Prof Sarah Leggott

Prof Sarah Leggott profile picture

Dean Faculty of Humanities and Social Sciences


MA, PhD Auck


Sarah Leggott is a Professor in the Spanish and Latin American Studies Programme, and is currently Deputy Dean of the Faculty of Humanities and Social Sciences. Her research interests focus on twentieth- and twenty-first- century Spanish literature and culture, with a particular interest in women writers and the representation of memory and trauma in narrative. Sarah has published widely on writings by Spanish women writers, ranging from studies of works written during the years of the Spanish Civil War and Franco dictatorship to more recent novels dealing with the legacy of the past in contemporary Spain.

Current research projects

Sarah’s most recent book, published in July 2015, discusses recent novels by Spanish women writers that represent women’s experiences in Spain during the years of the Spanish Civil War and Franco dictatorship. Memory, War, and Dictatorship in Recent Spanish Fiction by Women (Bucknell University Press), analyses a series of novels in the context of the "memory boom" in contemporary Spain, which has seen a huge upsurge in interest about the events of the Civil War and Franco dictatorship and has sparked intense social debate in Spain.

Sarah is now working on a project on women writers in 1940s and 1950s Spain, many of whom enjoyed significant success in their day but who have received little critical attention. She is also working on recent literary representations of the Republican exile from Spain after the Spanish Civil War.

Research supervision

Current supervision

  • Dissident Memories and Identities in Contemporary Chilean Culture
  • Literature and Nationhood in the Works of Nicolás Guillén.

Proposals welcome

  • Autobiography and testimonial literature
  • Memory Studies
  • 20th and 21st century Spanish literature
  • Hispanic Women Writers
  • 20th century Spanish history.

Teaching interests

Sarah has taught Spanish language courses at all levels, as well as courses on Spanish history, literature and cultural studies at undergraduate and Honours levels.

Key achievements

  • Victoria University of Wellington Teaching Excellence Award, 2002
  • Marsden Fund Fast Start Grant, 2004–2005
  • Victoria University of Wellington Award for Excellence in Research, 2008
  • University Research Fund Grant, 2009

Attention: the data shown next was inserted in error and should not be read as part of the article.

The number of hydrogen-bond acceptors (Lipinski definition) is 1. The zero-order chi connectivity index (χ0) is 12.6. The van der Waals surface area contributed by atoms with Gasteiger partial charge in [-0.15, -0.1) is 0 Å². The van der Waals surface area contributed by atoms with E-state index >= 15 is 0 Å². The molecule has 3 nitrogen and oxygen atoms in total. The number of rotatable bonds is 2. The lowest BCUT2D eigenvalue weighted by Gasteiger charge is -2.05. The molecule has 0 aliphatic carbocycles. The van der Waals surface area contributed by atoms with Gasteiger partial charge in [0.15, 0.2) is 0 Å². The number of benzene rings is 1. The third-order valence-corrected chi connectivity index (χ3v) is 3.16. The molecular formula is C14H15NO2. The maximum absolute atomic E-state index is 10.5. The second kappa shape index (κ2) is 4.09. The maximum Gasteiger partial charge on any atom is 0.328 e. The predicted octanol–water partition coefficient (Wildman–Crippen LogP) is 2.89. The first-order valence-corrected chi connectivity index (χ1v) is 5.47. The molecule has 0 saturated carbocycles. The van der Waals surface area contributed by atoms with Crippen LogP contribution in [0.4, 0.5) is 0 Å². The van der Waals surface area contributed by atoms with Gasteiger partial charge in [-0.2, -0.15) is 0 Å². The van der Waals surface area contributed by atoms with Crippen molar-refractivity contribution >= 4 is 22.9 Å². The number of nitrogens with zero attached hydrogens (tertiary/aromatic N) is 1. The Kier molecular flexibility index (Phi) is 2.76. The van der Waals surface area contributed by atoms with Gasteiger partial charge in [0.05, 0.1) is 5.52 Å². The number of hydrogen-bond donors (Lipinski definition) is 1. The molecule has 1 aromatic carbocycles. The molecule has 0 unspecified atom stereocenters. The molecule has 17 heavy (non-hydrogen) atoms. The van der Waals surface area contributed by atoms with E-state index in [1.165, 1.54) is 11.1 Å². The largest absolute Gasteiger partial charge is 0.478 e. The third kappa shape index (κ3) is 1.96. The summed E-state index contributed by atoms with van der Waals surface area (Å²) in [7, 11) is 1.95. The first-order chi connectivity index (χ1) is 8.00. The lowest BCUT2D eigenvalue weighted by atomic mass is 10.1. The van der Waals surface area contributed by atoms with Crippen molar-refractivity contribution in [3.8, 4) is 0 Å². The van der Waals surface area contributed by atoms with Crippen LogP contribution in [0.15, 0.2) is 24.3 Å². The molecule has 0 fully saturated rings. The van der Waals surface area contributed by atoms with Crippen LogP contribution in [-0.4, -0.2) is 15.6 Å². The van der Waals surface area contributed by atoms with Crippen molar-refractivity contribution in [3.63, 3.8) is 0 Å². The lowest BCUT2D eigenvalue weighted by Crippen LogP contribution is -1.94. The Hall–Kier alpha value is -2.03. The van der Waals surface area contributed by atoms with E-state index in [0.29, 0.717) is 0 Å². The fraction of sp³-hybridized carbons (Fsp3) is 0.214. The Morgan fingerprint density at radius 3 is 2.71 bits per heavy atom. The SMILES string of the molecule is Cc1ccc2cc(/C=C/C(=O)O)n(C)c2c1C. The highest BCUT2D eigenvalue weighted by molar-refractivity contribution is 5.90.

• Head of the School of Languages and Cultures, July 2010–July 2013
  • Universities New Zealand Women in Leadership Programme, 2013
  • Deputy Dean, Faculty of Humanities and Social Sciences, July 2014– 2018
  • Dean, Faculty of Humanities and Social Sciences, 2019 -

Selected publications

Memory, War, and Dictatorship in Recent Spanish Fiction by Women. Lewisburg, PA: Bucknell University Press, 2015.

"Experimental Narrative and Social Critique in the Works of Elena Quiroga." International Journal of Literary Humanities 13.3 (2015): 9-16.

"La violencia contra las mujeres durante el franquismo: Su representación en testimonio y novela " In Estupro: Mitos antiguos y violencia moderna (Colección Escritoras y escrituras), edited by Daniele Cerrato, Claudia Collufio, Silvio Cosco, and Milagro Martín Clavijo, 337-49. Seville: Arcibel Editores, 2014.

Memory and Trauma in the Postwar Spanish Novel: Revisiting the Past, edited by Sarah Leggott and Ross Woods. Lewisburg, PA.: Bucknell University Press, 2013.

"Remembering the Spanish Civil War in Fiction: Dulce Chacón’s La voz dormida and Ángeles Caso’s Un largo silencio."The Spanish Civil War: Exhuming a Buried Past. Ed. Anindya Raychaudhuri. University of Wales Press, 2013. pp 159-71.

"Traumatic Legacies of Spain’s Republican Exile." The International Journal of the Humanities 9, no. 7 (2012): 31-38.

The Workings of Memory: Life-Writing by Women in Early Twentieth-Century Spain. Lewisburg, PA: Bucknell University Press, 2008. 176pp.

"Representing Spain’s 20th-Century Trauma in Fiction: Memories of War and Dictatorship in Contemporary Novels by Women." Trauma, Media, Art: New Perspectives. Eds. Mick Broderick and Antonio Traverso. Newcastle: Cambridge Scholars, 2010. pp. 120-131.